I am very new to GPS stuff. Suppose I have latitude and longitude as 19.0649070739746 and 73.1308670043945 respectively. So now both co-ordinates are 13 decimal places long. But sometimes, I also get data which has co-ordinates which are 6 decimal places long. Does it affect accuracy? What does every digit after the decimal place signify?
Accuracy is the tendency of your measurements to agree with the true values. Precision is the degree to which your measurements pin down an actual value. The question is about an interplay of accuracy and precision.
As a general principle, you don't need much more precision in recording your measurements than there is accuracy built into them. Using too much precision can mislead people into believing the accuracy is greater than it really is.
Generally, when you degrade precision--that is, use fewer decimal places--you can lose some accuracy. But how much? It's good to know that the meter was originally defined (by the French, around the time of their revolution when they were throwing out the old systems and zealously replacing them by new ones) so that ten million of them would take you from the equator to a pole. That's 90 degrees, so one degree of latitude covers about 10^7/90 = 111,111 meters. ("About," because the meter's length has changed a little bit in the meantime. But that doesn't matter.) Furthermore, a degree of longitude (east-west) is about the same or less in length than a degree of latitude, because the circles of latitude shrink down to the earth's axis as we move from the equator towards either pole. Therefore, it's always safe to figure that the sixth decimal place in one decimal degree has 111,111/10^6 = about 1/9 meter = about 4 inches of precision.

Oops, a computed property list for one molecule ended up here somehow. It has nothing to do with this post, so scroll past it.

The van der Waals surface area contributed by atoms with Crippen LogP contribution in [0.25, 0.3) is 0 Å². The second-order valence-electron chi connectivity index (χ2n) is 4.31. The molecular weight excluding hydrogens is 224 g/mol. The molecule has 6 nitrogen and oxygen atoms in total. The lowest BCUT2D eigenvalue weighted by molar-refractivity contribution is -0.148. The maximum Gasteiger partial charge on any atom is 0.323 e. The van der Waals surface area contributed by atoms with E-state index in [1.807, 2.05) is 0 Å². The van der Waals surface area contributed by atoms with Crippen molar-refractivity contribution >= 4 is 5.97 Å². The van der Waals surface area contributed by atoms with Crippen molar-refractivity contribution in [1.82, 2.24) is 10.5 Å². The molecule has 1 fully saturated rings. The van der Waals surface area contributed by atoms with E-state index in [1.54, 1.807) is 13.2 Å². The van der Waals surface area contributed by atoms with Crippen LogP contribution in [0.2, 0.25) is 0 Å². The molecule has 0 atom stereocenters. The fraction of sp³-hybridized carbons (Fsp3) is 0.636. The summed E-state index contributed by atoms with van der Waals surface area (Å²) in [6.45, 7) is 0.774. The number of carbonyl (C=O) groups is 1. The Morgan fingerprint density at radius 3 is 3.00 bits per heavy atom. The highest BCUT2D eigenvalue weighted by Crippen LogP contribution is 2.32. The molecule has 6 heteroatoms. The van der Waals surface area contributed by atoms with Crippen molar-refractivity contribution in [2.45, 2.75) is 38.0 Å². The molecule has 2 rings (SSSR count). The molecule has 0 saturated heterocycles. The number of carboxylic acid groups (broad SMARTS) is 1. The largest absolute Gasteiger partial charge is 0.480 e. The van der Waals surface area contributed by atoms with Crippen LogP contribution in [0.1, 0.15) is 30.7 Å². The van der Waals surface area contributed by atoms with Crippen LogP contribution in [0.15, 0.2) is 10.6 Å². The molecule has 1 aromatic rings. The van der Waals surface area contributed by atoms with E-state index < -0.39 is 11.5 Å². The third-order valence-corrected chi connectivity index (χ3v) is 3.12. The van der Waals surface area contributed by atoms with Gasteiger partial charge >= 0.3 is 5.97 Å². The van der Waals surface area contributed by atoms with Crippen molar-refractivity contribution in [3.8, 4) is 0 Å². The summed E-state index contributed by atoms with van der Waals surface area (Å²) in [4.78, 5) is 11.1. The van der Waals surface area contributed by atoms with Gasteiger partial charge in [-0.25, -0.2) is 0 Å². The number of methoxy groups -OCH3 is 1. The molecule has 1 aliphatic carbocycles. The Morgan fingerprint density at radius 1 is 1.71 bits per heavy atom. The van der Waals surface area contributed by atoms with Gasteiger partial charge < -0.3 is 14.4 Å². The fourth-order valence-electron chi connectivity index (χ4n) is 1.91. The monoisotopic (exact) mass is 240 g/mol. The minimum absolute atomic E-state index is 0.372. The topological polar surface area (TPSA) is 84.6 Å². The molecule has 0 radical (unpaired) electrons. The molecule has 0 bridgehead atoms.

Accordingly, if your accuracy needs are, say, give or take 10 meters, than 1/9 meter is nothing: you lose essentially no accuracy by using six decimal places. If your accuracy need is sub-centimeter, then you need at least seven and probably eight decimal places, but more will do you little good.
Thirteen decimal places will pin down the location to 111,111/10^13 = about 1 angstrom, around half the thickness of a small atom.
Using these ideas we can construct a table of what each digit in a decimal degree signifies:
The Wikipedia page Decimal Degrees has a table on Degree Precision vs. Length. Also the accuracy of your coordinates depends on the instrument used to collect the coordinates - A-GPS used in cell phones, DGPS etc.
If we were to extend this chart all the way to 13 decimal places:
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I'll try and explain it in easier terms:
This means that one degree is 40,000 km (or 25,000 miles) divided by 360. Lets do the math for both of those:
So, one degree is 111 kilometers, or 69 miles.
For fractions of a degree, you divide it by 10 for each decimal place, as @ChethanS's chart nicely demonstrates (in km):
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